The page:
Spatial Modeling of Risk Factors for Gender-Specific Child Mortality in a Rural Area of Bangladesh
Mohammod Ali (International Vaccine Institute, Korea), Christine Ashley (University of Minnesota, USA), M. Zahirul Haq (International Centre for Diarrheal Disease Research, Bangladesh) and Peter Kim Streatfield (International Centre for Diarrheal Disease Research, Bangladesh)
Copyright: © 2003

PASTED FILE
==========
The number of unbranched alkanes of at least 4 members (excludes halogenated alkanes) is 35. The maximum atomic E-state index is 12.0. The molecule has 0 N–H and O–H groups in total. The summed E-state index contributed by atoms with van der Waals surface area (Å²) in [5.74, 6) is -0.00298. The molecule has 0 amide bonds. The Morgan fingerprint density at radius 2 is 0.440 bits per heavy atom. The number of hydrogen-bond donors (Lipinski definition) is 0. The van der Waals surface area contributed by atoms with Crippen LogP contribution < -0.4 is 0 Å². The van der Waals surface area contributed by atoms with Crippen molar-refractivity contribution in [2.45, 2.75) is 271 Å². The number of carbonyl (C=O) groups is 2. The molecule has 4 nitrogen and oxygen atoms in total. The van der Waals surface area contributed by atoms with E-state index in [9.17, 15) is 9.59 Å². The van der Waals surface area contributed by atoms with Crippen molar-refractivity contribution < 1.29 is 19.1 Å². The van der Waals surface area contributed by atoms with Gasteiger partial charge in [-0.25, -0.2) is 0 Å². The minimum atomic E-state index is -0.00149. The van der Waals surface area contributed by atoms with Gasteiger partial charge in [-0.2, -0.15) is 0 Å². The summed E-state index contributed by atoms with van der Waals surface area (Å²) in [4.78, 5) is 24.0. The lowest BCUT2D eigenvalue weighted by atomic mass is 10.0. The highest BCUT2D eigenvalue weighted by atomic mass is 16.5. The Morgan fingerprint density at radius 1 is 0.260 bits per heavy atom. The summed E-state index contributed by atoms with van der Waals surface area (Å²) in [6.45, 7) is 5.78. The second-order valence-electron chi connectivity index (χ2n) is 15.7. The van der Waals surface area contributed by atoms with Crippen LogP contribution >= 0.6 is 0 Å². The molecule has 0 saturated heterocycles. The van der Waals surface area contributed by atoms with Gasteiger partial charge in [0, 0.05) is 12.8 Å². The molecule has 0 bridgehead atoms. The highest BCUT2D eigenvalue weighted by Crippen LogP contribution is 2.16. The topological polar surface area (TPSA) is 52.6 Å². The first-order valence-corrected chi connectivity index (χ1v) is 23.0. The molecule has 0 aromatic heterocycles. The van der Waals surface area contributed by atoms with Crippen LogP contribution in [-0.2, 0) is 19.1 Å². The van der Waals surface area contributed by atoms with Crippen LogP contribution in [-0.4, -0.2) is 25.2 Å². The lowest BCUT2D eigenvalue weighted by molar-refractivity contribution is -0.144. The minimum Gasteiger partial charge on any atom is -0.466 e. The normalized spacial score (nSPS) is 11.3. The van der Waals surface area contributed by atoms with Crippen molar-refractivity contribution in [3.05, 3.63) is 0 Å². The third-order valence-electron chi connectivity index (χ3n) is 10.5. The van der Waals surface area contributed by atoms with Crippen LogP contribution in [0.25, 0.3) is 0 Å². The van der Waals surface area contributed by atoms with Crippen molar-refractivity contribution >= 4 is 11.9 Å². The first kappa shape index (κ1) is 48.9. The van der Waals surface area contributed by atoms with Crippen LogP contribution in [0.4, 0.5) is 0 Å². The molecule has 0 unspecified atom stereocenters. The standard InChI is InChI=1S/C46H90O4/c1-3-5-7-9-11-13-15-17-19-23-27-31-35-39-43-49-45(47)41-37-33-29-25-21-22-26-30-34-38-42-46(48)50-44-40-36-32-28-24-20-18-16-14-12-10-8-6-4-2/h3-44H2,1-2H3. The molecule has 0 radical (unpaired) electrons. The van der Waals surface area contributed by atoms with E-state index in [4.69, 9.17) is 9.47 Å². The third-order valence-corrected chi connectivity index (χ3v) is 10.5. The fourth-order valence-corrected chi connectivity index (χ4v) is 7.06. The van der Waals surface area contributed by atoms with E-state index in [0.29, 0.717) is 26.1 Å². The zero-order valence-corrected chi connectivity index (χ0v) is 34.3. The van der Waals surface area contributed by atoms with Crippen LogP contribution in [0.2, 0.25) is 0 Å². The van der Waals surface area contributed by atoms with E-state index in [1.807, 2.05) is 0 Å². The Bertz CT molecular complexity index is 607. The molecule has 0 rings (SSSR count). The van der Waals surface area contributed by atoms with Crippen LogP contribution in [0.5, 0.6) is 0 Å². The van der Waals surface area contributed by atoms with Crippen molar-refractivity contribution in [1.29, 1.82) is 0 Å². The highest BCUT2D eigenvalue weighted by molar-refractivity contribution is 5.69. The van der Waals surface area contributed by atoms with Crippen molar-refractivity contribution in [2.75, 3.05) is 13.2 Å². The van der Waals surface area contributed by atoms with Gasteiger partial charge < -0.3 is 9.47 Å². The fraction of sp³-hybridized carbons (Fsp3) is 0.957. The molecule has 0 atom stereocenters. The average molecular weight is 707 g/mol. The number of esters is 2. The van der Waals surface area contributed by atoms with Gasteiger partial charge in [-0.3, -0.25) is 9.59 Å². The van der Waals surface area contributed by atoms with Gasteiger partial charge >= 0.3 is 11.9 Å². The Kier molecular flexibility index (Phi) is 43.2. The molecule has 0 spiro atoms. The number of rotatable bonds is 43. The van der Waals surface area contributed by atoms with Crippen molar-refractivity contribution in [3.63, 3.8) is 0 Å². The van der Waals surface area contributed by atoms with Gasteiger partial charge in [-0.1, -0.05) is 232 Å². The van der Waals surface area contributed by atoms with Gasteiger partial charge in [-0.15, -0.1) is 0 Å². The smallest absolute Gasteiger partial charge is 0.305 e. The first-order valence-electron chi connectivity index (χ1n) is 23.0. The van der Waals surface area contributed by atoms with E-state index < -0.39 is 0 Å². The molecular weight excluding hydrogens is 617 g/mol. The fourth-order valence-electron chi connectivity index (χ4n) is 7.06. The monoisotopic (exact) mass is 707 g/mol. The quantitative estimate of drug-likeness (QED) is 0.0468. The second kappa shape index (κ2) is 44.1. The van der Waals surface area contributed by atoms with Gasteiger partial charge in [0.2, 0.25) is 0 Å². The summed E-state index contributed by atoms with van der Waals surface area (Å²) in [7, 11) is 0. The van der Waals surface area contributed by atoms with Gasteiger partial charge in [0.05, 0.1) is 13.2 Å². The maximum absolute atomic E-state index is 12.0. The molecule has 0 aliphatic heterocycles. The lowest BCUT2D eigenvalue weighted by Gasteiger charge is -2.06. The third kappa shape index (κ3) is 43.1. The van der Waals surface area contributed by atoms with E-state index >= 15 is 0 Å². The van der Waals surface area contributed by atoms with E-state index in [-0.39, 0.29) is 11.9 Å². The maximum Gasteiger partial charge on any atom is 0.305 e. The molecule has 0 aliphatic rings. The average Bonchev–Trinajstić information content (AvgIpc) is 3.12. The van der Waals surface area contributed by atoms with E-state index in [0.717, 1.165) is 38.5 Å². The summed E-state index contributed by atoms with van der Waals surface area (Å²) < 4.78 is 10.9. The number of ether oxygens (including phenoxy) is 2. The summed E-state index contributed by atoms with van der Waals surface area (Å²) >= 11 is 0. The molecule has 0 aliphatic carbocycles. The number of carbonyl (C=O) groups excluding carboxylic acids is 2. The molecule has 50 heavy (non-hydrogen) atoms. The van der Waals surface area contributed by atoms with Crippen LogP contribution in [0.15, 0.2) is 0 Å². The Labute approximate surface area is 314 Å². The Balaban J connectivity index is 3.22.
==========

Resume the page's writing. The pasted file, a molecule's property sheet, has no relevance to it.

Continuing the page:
This chapter describes the use of geographic information systems to predict spatial risk of child survival problems in a rural area of Bangladesh. Demographic, health service and socioeconomic surveillance data linked with a geographic information system from the rural area were used to predict the risk of gender-specific child mortality. Temporal data from the area show that child mortality rates have declined, and that gender differences in mortality have been eliminated. However, results of the higher mortality area analysis show that this decline has not been consistent in all areas. A wide geographical variation of mortality exists within the area as well. In general, places that had no intensive child health intervention, no outside embankment and were distant from a treatment center predicted a higher risk for child mortality. An area with Hindu predominance predicted risk for only female child mortality. The results of the analysis suggest that, with socioeconomic and cultural interventions, spatial variations in child mortality can be minimized.